World Bulletin / News Desk
The United Nations children's fund (UNICEF) has warned that some 50,000 children risk dying of malnutrition this year in war-ravaged South Sudan.
"Children have become extremely vulnerable to malnutrition, especially [those] under five [years old]," Doune Porter, UNICEF's chief of strategic communications in South Sudan, told Anadolu Agency in an exclusive interview.
"It is extremely serious. If we are not able to reach them with interventions, we estimate that 50,000 will die of malnutrition this year," she said.
"UNICEF also estimates that it [cases of malnutrition] will double this year, with a quarter of a million children now severely malnourished," said Porter.
South Sudan has been shaken by violence since last December, when President Salva Kiir accused his sacked vice president, Riek Machar, of leading a failed coup attempt against his regime.
The conflict has already claimed more than 10,000 lives, with the U.N. estimating that some one million South Sudanese have been displaced by the violence.
Porter estimated that 51 percent of the country's displaced were children under the age of 15.
"Children are extremely vulnerable, living in very crowded camps," she said.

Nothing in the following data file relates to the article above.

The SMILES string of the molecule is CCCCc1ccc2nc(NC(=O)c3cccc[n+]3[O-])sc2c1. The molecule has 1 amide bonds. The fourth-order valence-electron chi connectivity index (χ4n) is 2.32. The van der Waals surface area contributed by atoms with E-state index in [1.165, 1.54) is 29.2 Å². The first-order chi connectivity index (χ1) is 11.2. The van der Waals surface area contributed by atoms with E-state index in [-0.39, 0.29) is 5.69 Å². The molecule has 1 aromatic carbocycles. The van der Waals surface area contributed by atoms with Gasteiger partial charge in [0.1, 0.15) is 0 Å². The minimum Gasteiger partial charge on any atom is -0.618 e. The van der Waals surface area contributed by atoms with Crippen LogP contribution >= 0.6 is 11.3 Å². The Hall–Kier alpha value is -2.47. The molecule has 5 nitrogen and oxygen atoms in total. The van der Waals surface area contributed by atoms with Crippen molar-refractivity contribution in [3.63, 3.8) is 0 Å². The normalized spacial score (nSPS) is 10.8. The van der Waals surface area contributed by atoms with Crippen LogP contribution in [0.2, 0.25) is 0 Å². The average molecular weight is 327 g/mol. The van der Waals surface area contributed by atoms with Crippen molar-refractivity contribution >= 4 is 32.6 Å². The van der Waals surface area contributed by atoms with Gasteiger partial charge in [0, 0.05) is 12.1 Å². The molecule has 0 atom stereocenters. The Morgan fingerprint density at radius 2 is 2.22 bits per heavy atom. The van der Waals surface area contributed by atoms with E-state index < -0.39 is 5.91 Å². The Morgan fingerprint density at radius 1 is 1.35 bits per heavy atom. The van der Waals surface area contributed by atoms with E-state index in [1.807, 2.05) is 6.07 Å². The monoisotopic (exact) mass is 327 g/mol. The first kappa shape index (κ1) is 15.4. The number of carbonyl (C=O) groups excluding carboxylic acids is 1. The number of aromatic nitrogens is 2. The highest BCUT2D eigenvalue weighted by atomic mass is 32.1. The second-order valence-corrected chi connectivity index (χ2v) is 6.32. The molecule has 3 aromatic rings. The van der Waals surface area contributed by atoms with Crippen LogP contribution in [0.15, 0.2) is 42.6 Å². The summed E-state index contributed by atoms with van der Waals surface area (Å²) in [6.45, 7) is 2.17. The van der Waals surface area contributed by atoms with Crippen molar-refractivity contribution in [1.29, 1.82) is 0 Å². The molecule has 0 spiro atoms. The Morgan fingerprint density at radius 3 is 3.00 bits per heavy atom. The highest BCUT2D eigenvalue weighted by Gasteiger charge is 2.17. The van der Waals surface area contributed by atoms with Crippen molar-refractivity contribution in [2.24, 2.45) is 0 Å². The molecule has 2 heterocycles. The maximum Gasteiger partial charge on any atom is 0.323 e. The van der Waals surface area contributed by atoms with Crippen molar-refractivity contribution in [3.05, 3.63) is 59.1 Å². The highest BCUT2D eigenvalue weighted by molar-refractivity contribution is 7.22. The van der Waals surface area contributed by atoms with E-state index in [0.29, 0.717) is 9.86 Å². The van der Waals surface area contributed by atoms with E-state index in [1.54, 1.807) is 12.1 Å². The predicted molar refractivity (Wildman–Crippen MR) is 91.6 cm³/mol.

"We traced and registered 3000 children separated from their families, but the figures are many more than that," she added. "We are trying to unite them with their families."
"We provide mobility to make them reach their families, providing transport from one part of the country to another to rejoin their families," said the UNICEF official.
"In some cases we have children completely unaccompanied and arrange for them to stay with other families," she added.
Porter stressed that children remained the most vulnerable victims of the crisis.
"They have been killed, injured, maimed, and some orphaned. They lost their homes and their livelihoods [were] completely disrupted," she said.
"Some witnessed their parents being killed and are harrowingly traumatized already," she added.
According to Porter, a main threat to children – especially those staying in camps for internally displaced persons (IDPs) – is pneumonia.
"Pneumonia is the single largest cause of death in South Sudan among children. And with the cold and wet conditions of the IDP camps, it is a very serious threat," she said.
Porter said children were threatened with other diseases as well, such as malaria and diarrhea.
"UNICEF is responding with clean water and sanitation with elevated latrines so that sewage and flood water don't mix in the rains," she said.
"We are also providing vaccination campaigns with the World Health Organization and other health services to newborn babies and their mothers," Porter asserted.
She added: "We have created a child-friendly situation in the camps. We also give education on life skills in terms of healthy living."
The UNICEF official decried the practice of recruiting child soldiers to fight in armed conflicts.
"Children are continuously being recruited into the armed forces," she said. "We have a line of communication with the government and are advocating with them to eliminate the recruitment of children."
"We're also trying to establish communication with the opposition to eliminate children [soldiers] from their ranks," Porter added.Güncelleme Tarihi: 07 Mayıs 2014, 12:09